The input that a leader requires in the organisational system is not just require the presence of people but the presence of productivity.

The organisation is a system that produces outputs of products and services that are consumed by the intended clientele who bring economic value that makes the organisational bank account healthy.

The organisational system that spits out the products and services has running processes that require inputs; which include man-hours.

Should one solicit from the CEO what inputs are required in any organisation’s processes, the likely list would be dominated by the raw materials in the manufacturing environments and products offerings in the service industry.

The executive responsible for production will tell you the cost of the unit raw material units.

The price of labour would be known through the payroll salary and wage records.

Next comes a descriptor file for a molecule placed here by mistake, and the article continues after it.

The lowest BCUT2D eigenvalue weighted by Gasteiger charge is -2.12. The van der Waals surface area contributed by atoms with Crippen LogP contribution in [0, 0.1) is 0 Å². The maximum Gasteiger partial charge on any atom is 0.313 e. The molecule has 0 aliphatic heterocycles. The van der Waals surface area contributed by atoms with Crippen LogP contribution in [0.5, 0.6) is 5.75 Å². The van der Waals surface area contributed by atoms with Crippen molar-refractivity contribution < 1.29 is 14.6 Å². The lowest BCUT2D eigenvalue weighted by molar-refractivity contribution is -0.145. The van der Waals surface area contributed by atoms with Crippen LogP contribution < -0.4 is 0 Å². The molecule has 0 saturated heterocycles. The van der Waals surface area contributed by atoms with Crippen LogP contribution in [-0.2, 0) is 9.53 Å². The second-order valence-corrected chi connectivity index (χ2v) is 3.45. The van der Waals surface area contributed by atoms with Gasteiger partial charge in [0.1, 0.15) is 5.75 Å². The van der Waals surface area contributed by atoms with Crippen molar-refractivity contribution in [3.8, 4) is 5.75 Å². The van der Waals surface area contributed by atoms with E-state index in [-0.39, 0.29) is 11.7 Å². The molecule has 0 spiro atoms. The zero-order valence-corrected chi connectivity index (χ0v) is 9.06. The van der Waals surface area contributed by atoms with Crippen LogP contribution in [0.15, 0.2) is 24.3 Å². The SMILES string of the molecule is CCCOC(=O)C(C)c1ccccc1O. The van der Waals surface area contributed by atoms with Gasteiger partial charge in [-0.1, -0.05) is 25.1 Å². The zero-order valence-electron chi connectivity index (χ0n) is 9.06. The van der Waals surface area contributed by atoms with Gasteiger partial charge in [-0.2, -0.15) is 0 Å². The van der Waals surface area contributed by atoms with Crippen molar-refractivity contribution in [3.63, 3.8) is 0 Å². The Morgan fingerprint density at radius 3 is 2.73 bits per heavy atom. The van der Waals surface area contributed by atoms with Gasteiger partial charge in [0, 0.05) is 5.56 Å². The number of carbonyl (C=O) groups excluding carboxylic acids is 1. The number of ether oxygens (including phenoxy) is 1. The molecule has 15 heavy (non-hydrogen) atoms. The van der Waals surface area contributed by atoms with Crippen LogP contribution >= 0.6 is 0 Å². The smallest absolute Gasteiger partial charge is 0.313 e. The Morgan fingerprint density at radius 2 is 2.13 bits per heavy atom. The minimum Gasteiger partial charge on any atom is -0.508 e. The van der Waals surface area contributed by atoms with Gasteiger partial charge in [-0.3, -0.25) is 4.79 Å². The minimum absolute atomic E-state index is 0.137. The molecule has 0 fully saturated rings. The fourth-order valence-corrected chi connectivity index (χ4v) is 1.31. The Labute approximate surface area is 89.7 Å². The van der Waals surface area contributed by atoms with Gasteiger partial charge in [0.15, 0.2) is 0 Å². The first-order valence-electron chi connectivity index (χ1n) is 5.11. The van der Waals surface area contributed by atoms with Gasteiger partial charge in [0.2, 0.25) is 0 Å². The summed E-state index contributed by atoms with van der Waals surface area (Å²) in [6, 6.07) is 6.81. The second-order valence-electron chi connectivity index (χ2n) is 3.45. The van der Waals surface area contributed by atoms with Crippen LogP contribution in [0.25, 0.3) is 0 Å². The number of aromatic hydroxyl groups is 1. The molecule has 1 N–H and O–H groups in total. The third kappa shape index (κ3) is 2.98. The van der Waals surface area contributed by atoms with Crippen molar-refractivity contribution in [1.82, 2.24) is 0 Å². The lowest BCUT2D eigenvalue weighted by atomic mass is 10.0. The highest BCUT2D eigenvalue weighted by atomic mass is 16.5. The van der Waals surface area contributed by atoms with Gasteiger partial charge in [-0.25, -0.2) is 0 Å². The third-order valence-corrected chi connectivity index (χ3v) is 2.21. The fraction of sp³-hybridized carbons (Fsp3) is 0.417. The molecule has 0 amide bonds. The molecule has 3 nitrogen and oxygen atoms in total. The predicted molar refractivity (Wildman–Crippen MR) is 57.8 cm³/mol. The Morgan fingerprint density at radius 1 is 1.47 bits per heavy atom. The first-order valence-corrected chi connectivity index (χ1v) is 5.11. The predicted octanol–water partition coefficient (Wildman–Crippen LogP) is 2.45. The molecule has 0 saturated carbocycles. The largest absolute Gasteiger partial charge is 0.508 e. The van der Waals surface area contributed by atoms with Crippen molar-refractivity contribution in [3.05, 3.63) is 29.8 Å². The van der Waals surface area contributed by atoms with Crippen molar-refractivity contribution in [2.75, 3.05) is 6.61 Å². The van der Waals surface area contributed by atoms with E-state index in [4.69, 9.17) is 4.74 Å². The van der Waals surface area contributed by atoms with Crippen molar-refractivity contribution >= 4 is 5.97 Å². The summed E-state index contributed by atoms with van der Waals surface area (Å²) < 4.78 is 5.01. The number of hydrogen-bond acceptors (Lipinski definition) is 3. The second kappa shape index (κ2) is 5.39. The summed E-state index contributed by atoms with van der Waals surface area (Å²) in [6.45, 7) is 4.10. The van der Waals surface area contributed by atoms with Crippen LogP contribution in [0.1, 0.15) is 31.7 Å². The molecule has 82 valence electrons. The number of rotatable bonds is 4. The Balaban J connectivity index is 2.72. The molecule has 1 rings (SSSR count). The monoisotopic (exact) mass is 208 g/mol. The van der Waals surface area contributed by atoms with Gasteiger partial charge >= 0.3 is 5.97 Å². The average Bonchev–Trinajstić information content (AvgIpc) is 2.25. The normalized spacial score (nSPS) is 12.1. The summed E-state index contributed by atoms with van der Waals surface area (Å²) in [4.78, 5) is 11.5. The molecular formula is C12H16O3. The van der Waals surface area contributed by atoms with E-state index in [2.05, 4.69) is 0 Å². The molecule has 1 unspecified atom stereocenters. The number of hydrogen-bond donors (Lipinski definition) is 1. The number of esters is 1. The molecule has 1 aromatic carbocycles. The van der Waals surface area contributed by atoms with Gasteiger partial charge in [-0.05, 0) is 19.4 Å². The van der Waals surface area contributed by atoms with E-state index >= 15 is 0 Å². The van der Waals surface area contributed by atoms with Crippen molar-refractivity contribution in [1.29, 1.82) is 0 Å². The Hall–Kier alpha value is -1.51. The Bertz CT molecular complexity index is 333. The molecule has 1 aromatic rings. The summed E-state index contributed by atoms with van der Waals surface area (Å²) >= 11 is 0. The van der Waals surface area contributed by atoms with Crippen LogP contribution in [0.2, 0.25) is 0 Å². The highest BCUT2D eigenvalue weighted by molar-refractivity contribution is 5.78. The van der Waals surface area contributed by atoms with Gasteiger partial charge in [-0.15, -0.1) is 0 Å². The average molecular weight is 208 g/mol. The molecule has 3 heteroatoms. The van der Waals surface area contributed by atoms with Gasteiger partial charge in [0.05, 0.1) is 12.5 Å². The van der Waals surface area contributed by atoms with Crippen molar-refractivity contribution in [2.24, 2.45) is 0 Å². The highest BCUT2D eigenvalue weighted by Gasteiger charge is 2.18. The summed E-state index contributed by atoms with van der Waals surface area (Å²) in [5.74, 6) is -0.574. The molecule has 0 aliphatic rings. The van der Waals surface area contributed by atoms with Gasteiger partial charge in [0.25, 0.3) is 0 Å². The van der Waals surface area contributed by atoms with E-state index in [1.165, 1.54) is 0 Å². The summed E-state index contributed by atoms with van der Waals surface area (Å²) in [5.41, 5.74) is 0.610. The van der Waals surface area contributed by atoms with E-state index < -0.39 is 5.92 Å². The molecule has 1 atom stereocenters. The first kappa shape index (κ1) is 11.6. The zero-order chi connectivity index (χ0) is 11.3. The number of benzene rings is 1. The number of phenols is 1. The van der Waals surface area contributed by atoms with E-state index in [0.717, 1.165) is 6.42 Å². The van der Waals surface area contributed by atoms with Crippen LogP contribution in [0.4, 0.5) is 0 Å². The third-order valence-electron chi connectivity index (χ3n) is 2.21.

Any raw material that does not have the requisite properties required for the quality standard of the finished product will be criticised at the level of the inherent cost to the organisation of such quality inferiority.

In an attempt to control the availability of the human capital raw material, organisations create working hours policies that determine the time at which the organisation opens and closes for business. The determination of meal breaks is often covered in such policies. The determination of overtime pay rate is also elaborated. The stipulation that such a policy covers everyone in the organisation causes a systemic failure problem.